• Ayanna

How to Read Terry Pratchett's Discworld



Granny grinned. “That’s one form of magic, of course.”

“What, just knowing things?”

“Knowing things that other people don’t know.”

-Equal Rites (1987) by Terry Pratchett


Were you aware that the earth is, in fact, NOT round? Or flat? We’re more disc-shaped, I’d say. We are held aloft by four elephants on the back of Great A’Tuin, our beloved Giant Star Turtle hurtling (slowly) through space to find another Giant Star Turtle with a different world on its back to then *ahem* mate (the next Big Bang). At least this is all true if you’re a lowly inhabitant of the Discworld.


Brought into creation by Sir Terry Pratchett in 1983 with the first of forty-one books (yes, forty-one), The Colour of Magic, the Discworld series is beloved by many science fiction and fantasy readers. Pratchett himself was brought into this world in 1948 and passed in 2015, just before his sixty-seventh birthday. In his time as an author, he wrote many more books than just these, with his first one published in 1971. His writing style can be defined as comedy-fantasy, meaning he would write in a fantasy setting while making sure his books were drenched in satire and puns. At times, he goes so far as to make fun of the genre even while writing it.


As someone who loves sci-fi/fantasy and has a good sense of humor, it’s no wonder to me that I’ve become enthralled with Discworld. The world, ever-evolving yet stuck in its ways, is captivating and full to the brim with all sorts of zany characters. In Discworld, you can read about anything and anyone from wizards with performance issues, dragons as kings, and even Death and his companions. Each book is its own story and surrounds the characters involved, with little Easter egg appearances of other characters you’ll come to know.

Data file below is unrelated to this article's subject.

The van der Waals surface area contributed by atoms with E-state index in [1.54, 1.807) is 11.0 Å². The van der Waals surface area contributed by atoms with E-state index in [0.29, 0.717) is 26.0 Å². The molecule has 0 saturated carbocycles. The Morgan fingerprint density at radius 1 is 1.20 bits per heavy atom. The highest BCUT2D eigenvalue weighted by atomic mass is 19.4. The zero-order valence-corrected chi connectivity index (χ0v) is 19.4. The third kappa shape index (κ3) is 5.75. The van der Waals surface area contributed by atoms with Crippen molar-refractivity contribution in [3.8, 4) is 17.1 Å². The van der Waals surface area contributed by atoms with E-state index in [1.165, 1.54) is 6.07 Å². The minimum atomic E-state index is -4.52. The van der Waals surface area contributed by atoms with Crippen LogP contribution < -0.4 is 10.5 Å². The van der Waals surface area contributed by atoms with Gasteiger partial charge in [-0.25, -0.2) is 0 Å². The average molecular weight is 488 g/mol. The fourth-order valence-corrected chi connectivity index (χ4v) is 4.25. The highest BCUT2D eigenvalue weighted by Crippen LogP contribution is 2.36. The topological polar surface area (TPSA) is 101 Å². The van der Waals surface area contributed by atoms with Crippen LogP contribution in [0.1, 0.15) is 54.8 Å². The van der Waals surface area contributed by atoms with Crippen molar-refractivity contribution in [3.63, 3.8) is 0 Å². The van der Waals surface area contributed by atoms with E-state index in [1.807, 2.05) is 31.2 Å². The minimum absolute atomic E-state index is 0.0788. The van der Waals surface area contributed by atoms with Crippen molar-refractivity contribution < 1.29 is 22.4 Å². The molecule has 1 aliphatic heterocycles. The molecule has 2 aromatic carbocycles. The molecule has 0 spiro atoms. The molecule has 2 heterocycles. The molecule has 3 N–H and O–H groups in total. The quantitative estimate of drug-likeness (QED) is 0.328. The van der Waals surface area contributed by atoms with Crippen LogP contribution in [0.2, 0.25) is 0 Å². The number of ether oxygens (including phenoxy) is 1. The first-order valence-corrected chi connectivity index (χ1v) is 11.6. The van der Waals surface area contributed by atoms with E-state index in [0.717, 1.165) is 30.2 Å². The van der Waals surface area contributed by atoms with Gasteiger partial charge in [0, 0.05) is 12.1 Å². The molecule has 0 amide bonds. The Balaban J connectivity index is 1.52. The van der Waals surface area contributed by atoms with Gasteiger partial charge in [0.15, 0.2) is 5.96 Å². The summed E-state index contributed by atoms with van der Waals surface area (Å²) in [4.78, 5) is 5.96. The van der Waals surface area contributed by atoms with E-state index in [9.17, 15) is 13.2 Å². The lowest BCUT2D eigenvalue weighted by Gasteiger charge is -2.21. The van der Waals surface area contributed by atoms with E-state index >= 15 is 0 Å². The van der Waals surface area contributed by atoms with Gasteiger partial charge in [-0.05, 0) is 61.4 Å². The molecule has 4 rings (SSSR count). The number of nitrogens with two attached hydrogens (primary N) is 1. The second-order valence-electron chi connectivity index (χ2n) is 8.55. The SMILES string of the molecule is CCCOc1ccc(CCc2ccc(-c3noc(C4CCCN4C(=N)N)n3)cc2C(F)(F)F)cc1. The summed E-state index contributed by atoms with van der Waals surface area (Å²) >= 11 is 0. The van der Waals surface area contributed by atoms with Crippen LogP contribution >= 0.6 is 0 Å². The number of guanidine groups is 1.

Now, with forty-one books in the series, how is someone to go about reading it in the correct order? It’s not as simple as looking for the identifying hints such as “sequel to” or “finale”, so what do you look for?


There are many ways to read the series, and one of them to ignore order entirely. Something that’s pretty magical about Pratchett’s Discworld series is that each book could be read as a stand-alone. There aren’t a lot of spoilers from previous books, but Pratchett makes sure that the reader is aware of any previous events that changed the course of the story. He takes advantage of footnotes and through those, he not only provides background information, but he also uses these as an opportunity to add extra jokes in his writing. So if you only have access to certain titles from the series, rest assured that you can read them on their own if you’d like.